Yet, Rwandan authorities have openly politicized refugee rights and threatened to stop hosting certain refugees in Rwanda. In 2018, Rwandan security forces opened fire and killed at least 12 refugees who were protesting a cut in food rations. On October 1, 2023, secretly recorded comments by Rwanda’s high commissioner to the UK, Johnston Busingye, in response to a question about the police shooting and killing of the refugees, illustrated the Rwandan authorities’ contempt for the loss of life: “Yes, it might have happened, but so what?” The high commissioner also appeared reluctant to rule out that refugees sent from the UK would never be returned to their home countries.
Since April 2022, the UK has shied away from criticizing Rwanda’s domestic and extraterritorial human rights abuse. The UK’s reluctance to condemn human rights abuses in Rwanda has drawn criticism from across the political spectrum, including from former foreign minister Justine Greening, who said the asylum deal risks “downgrading” UK foreign policy.
Human Rights Watch interviewed over 150 people across the globe about the tactics the Rwandan authorities and their proxies use to target Rwandans abroad. Human Rights Watch documented abuse against Rwandans living in Australia, Belgium, Canada, France, Kenya, Mozambique, South Africa, Tanzania, Uganda, the United Kingdom, and the United States, as well as their relatives in Rwanda.
Human Rights Watch documented over a dozen killings, kidnappings or attempted kidnappings, enforced disappearances, and physical attacks targeting Rwandans living abroad. The Rwandan government sought to use global police cooperation, including Interpol Red Notices, judicial mechanisms, and extradition requests to seek deportations of critics or dissidents back to Rwanda.
People interviewed reported that, in many cases, their relatives in Rwanda had been targets of arbitrary detention, torture, harassment, and restrictions on movements to pressure, punish, or silence their family members living abroad. The moves aim to preserve Rwanda’s coveted image, quash dissent that could emerge from abroad, and reinforce a chilling message of the price to be paid to critics within the country.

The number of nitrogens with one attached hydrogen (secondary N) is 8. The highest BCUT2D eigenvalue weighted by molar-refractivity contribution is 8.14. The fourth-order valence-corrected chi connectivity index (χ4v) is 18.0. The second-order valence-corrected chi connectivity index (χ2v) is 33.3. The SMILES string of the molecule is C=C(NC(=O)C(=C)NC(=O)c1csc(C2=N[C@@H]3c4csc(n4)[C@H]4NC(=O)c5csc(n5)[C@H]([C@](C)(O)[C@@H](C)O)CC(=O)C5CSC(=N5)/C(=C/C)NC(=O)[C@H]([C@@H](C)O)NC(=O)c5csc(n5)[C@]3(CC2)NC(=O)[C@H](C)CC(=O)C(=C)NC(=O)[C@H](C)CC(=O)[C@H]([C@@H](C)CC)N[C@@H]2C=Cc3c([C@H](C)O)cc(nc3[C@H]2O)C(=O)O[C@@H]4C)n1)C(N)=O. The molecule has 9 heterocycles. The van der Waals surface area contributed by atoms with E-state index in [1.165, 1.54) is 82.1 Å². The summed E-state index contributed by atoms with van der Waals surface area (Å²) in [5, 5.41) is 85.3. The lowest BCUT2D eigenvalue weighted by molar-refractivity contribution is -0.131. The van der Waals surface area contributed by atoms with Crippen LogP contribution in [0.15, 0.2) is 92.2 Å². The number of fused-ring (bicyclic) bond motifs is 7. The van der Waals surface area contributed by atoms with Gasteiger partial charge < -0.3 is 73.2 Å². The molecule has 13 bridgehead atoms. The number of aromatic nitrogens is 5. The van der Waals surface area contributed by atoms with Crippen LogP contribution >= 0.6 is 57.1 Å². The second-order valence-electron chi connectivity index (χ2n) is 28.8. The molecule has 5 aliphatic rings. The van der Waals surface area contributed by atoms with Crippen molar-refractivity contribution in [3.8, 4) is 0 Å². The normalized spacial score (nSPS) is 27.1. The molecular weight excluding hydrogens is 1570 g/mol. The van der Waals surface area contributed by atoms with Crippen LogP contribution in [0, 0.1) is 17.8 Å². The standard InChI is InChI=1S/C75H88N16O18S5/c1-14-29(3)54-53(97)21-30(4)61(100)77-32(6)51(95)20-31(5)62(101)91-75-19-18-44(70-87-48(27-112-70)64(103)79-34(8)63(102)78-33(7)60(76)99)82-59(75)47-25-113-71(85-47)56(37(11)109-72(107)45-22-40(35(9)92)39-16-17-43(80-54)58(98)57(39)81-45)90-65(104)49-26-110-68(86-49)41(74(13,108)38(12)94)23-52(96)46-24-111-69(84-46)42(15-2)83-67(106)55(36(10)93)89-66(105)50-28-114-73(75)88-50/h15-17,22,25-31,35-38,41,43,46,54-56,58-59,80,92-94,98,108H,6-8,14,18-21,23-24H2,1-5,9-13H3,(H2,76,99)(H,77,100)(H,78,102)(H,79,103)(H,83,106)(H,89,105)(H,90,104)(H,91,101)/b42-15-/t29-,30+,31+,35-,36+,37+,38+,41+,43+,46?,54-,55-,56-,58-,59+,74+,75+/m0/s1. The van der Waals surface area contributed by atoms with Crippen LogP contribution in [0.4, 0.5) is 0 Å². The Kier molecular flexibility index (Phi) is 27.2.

Human Rights Watch found that Rwandan embassy officials, members of the Rwandan Community Abroad, a global network of diaspora associations tied to the Ministry of Foreign Affairs and International Cooperation, or others tied to them, have monitored and pressured Rwandans abroad to join them, return to Rwanda, or stop criticizing the government.
Several people living in exile, including genocide survivors, said they had been attacked online for criticizing the governing party. Some said that their family members had been forced to denounce them on pro-government YouTube channels.
In targeting actual or perceived dissidents abroad and their relatives, Rwandan authorities have violated an array of rights including to life, physical security and liberty, freedom from torture, freedom of movement, privacy, freedoms of expression and association, and the right to a fair trial.
“Given Rwanda’s brazen targeting of its refugees, asylum seekers, and other diaspora members around the world, the UK government cannot, in good faith, argue that Rwanda is a safe third country to which to send asylum seekers,” Ahmed said. “The UK should abandon its cruel asylum plan once and for all.”
For a Q&A on the report, see: https://www.hrw.org/news/2023/10/10/rwandas-repression-across-borders